These days, it would seem that our worries about storing food for the winter are behind us. You can get tomatoes year round, strawberries in January, and lettuce just about any time you need it. Buying out of season was unheard of only a few decades ago; now we barely give it a thought.
But perhaps we should. If you’ve been buying fresh fruits and vegetables at the farmer’s markets and roadside stands this summer, I can guarantee that the first supermarket-purchased December tomato or January strawberry you bite into will leave A LOT to be desired. No flavor, no color and far fewer nutrients. Then there’s the high cost, not just to us, but to the environment, as well—cost in fossil fuel transport, added pesticides, extra fertilizers—the list goes on. But there’s a way around this.
There’s the gift of abstinence—yes, it can actually be a gift to just wait for the first asparagus spear of spring, the first berry off the vine, the first tomato that is bursting with flavor and juice. I find my appreciation for in-season food reaches celebration level once it appears—the way it used to for people in the past. If this idea appeals to you—eating in season and leaving a smaller carbon footprint–check out Animal, Vegetable, Miracle: A Year of Food Life by Barbara Kingsolver, and read the incredible journey her family undertook when they moved back to their Southern Appalachia Farm and vowed to grow their own food and eat local-only for one year. Each page is pure inspiration, with great recipes, environmental facts and green tips we can all use.
On the other hand, there are ways to keep that home-grown, best-of-the-season taste in your kitchen all year. Storing carefully and putting in the effort to freeze and can—like that little ant—will keep you pretty content until March, when the seasons cycle over and spring… well… springs eternal. And how will you know what stores and freezes well? Ask your farmer, the person who did the research, bought the seed, and grew the plants. The following are a few general guidelines to get you started:
Onions, Shallots, Winter Squash, Potatoes and Garlic
In my kitchen, I have a worktable with a slatted bottom shelf where I store sturdy vegetables and fruits. This area keeps them out of direct sunlight, allows airflow and easy access. But this is for short-term use. If I want these vegetables to last through at least the first of the year, I need to be an ant.
Onions, shallots and garlic enjoy dry, cool, well-ventilated, dark areas. For me, that’s a storage room upstairs in my house that is insulated but isn’t really heated. Things won’t freeze in there, but they will stay very cool and dry. (This is also an excellent place to hide Christmas cookies in tight-sealing tins, away from hungry elves.) The garlic, onions and shallots stay spread out in baskets so they have air flow but a soft cushion.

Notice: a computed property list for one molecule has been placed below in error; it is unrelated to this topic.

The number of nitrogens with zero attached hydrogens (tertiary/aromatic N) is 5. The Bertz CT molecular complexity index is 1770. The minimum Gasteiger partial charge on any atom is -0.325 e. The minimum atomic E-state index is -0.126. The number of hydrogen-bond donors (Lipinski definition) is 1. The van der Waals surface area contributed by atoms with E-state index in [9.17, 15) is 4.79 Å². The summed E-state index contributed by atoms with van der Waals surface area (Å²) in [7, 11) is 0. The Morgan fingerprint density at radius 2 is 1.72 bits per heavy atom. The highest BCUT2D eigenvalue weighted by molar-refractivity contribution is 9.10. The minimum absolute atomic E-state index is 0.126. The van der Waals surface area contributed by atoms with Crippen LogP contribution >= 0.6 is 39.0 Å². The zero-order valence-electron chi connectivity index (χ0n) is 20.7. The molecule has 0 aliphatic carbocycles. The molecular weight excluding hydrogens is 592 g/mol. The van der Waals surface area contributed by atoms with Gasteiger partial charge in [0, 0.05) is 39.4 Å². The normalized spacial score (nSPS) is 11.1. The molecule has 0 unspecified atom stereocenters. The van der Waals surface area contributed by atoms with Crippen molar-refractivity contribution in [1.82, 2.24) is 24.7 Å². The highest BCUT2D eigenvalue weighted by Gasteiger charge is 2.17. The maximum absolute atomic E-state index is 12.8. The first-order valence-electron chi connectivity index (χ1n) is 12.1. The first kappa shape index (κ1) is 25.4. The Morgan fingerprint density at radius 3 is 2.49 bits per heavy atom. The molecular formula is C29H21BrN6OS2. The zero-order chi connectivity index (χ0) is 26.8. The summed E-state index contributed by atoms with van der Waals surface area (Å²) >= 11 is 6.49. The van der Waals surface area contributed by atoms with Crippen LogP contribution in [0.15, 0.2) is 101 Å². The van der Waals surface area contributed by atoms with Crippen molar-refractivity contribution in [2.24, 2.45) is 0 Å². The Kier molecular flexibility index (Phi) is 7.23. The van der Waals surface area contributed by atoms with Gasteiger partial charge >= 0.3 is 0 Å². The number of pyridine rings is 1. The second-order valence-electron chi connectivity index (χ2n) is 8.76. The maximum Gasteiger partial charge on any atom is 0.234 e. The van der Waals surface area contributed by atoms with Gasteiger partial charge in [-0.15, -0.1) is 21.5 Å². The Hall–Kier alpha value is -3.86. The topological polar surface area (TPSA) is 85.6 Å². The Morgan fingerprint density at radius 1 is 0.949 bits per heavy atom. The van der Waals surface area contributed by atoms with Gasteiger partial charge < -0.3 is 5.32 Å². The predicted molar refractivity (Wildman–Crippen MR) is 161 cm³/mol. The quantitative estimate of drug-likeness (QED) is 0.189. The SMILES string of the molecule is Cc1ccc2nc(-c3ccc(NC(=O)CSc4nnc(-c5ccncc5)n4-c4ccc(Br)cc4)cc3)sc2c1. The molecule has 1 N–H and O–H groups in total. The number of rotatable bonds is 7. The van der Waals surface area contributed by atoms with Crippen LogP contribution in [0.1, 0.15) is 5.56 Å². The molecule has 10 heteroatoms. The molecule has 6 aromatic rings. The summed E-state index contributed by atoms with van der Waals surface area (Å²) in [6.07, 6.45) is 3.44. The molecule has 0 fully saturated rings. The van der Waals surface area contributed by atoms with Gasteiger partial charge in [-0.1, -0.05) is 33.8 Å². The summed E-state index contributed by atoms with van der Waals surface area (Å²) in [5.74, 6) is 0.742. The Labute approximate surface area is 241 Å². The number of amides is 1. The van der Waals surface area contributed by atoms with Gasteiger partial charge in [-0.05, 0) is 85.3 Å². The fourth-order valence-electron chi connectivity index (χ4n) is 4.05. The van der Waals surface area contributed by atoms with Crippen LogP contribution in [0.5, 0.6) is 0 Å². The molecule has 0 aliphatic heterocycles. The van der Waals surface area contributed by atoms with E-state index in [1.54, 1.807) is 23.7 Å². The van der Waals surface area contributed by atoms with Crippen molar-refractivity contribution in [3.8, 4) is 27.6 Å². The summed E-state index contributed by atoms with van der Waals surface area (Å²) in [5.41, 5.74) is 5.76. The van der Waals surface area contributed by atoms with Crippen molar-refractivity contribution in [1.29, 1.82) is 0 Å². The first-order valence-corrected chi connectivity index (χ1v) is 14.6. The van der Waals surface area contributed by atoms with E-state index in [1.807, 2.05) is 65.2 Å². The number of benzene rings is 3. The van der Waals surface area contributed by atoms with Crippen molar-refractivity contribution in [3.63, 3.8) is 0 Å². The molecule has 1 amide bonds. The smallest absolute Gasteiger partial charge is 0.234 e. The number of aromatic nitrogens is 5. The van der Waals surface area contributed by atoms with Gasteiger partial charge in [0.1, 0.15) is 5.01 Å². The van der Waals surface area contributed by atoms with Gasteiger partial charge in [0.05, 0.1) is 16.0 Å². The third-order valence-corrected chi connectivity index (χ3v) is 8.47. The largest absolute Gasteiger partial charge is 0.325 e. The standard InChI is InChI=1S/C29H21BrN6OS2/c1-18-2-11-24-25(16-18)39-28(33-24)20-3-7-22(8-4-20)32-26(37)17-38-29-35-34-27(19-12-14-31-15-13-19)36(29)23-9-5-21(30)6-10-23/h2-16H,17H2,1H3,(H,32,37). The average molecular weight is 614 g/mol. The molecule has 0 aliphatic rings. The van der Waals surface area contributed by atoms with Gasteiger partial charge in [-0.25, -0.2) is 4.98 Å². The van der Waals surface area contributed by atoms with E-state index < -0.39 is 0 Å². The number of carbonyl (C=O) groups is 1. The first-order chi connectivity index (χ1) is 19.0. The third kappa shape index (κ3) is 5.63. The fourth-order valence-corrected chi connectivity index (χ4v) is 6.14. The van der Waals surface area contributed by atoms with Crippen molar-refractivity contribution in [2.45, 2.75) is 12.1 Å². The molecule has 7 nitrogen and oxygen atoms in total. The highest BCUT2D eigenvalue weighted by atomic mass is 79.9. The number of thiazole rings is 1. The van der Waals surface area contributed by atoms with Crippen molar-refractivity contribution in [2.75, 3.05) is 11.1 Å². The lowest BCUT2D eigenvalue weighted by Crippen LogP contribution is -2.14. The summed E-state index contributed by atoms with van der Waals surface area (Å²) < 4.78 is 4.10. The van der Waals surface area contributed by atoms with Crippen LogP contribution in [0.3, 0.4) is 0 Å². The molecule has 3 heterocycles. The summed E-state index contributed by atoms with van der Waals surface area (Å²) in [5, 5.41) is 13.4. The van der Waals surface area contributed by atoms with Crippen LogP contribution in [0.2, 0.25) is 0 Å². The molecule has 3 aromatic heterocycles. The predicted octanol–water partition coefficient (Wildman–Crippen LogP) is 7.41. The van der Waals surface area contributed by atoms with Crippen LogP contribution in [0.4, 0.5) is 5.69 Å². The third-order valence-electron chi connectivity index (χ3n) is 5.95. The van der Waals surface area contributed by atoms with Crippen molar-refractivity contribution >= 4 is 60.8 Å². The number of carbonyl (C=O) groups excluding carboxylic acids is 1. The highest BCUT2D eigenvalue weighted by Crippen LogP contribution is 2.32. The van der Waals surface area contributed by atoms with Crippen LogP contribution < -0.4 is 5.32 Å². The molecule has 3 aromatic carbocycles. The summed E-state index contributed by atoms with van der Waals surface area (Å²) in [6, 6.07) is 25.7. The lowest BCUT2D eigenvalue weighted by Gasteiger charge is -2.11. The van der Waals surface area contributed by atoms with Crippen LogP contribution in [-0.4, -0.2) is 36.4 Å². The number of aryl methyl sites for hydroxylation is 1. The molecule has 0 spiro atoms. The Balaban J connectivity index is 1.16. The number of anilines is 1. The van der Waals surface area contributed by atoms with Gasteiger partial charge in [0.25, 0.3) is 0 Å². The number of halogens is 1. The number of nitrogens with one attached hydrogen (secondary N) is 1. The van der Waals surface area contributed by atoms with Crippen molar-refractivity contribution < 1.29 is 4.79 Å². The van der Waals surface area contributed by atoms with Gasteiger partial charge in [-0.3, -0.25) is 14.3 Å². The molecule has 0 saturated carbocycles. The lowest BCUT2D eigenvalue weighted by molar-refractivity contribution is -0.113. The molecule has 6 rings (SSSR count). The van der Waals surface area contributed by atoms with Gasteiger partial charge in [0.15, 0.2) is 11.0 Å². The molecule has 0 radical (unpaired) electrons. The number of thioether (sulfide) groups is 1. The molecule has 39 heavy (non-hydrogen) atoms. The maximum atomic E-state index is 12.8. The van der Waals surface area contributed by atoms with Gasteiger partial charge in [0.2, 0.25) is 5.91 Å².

Potatoes need more moisture, but not so much they would get moldy. The best storage place, according to Daydream Farms is in the basement. If your basement is very dry, a plastic tub with a lid will keep them happy. My basement is pretty moist. (Several dehumidifiers have sent in their resignations through the years.) So my potatoes are lightly covered—newspaper works well, but darkness is essential. You will need to judge your own space and decide. Then watch them carefully because you don’t want them turning green or beginning sprout. Those will have to go out to the compost. (BTW—we’ll be talking compost in the future.)
My pumpkins, butternuts and acorns usually end up someplace airy in my basement, where there is some humidity but where they are safe from sunlight and freezing. It’s dark and cool and fairly moist. A shelf or even a drying rack gives them proper ventilation. Keep an eye on them for signs of bacteria and mold, though.
Corn, Berries, Tomatoes, Peppers, Green Beans, Broccoli and Zucchini
More vegetables than you think can be frozen—as long as you have the space in your freezer. My dream is to have a small deepfreeze in the basement, but for now it’s just my standard freezer at the top of my frig. And, of course, I’m competing with the meat.
Over the summer The Family Garden stand at the market kept me supplied with blueberries and corn—and it was very hard not to be a grasshopper and eat every berry and ear of corn I bought. But I used restraint and put some away.
To freeze any berry—raspberries, strawberries, blackberries, blueberries, etc—wash them well and let them dry completely on your counter on clean kitchen towels. (Note that raspberries, strawberries and blackberries will stain, so a couple layers of non-bleached, recycled paper towels is a good idea.) Once dry, carefully place the berries on a cookie sheet that is lined with waxed paper. Place in your freezer so the berries freeze separately. Once frozen, dump them in dated freezer bags—now you can remove only as many as you need for your pie, bread or smoothie. The texture of blueberries and cherries holds up well, so I’ve been successful in tossing them thawed in a winter fruit salad, too.
Corn can be frozen on the cob or cut off for easy prep later. Whole cobs take more space, though. The key with corn is thorough cleaning, making sure all the silks are scrubbed away before you freeze. This is best done with a clean toothbrush, a little veggie wash and water. I keep a toothbrush in the kitchen just for this purpose—amazing for removing those silks. Once you’ve scrubbed the ears of corn, let them dry completely on clean towels; then, you can cut off the kernels or leave the ears whole and place in a dated freezer bag.